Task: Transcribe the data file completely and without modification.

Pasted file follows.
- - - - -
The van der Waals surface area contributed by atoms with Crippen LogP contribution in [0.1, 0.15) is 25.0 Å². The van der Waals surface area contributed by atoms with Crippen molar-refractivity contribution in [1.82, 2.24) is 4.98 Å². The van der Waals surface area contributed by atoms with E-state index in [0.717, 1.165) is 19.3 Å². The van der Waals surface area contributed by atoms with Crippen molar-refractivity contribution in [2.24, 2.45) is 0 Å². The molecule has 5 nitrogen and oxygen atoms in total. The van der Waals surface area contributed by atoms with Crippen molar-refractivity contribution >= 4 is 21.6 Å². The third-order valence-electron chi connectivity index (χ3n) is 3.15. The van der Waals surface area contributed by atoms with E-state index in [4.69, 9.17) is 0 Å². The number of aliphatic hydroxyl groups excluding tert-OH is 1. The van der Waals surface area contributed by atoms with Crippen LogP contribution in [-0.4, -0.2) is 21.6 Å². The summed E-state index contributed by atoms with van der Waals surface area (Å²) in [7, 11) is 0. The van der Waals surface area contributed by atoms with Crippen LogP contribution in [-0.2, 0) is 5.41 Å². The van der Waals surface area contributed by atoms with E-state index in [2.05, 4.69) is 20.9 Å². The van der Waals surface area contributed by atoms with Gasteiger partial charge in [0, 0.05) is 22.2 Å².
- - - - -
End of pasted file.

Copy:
The van der Waals surface area contributed by atoms with Crippen LogP contribution in [0.1, 0.15) is 25.0 Å². The van der Waals surface area contributed by atoms with Crippen molar-refractivity contribution in [1.82, 2.24) is 4.98 Å². The van der Waals surface area contributed by atoms with E-state index in [0.717, 1.165) is 19.3 Å². The van der Waals surface area contributed by atoms with Crippen molar-refractivity contribution in [2.24, 2.45) is 0 Å². The molecule has 5 nitrogen and oxygen atoms in total. The van der Waals surface area contributed by atoms with Crippen molar-refractivity contribution >= 4 is 21.6 Å². The third-order valence-electron chi connectivity index (χ3n) is 3.15. The van der Waals surface area contributed by atoms with E-state index in [4.69, 9.17) is 0 Å². The number of aliphatic hydroxyl groups excluding tert-OH is 1. The van der Waals surface area contributed by atoms with Crippen LogP contribution in [-0.4, -0.2) is 21.6 Å². The summed E-state index contributed by atoms with van der Waals surface area (Å²) in [7, 11) is 0. The van der Waals surface area contributed by atoms with Crippen LogP contribution in [-0.2, 0) is 5.41 Å². The van der Waals surface area contributed by atoms with E-state index in [2.05, 4.69) is 20.9 Å². The van der Waals surface area contributed by atoms with Gasteiger partial charge in [0, 0.05) is 22.2 Å².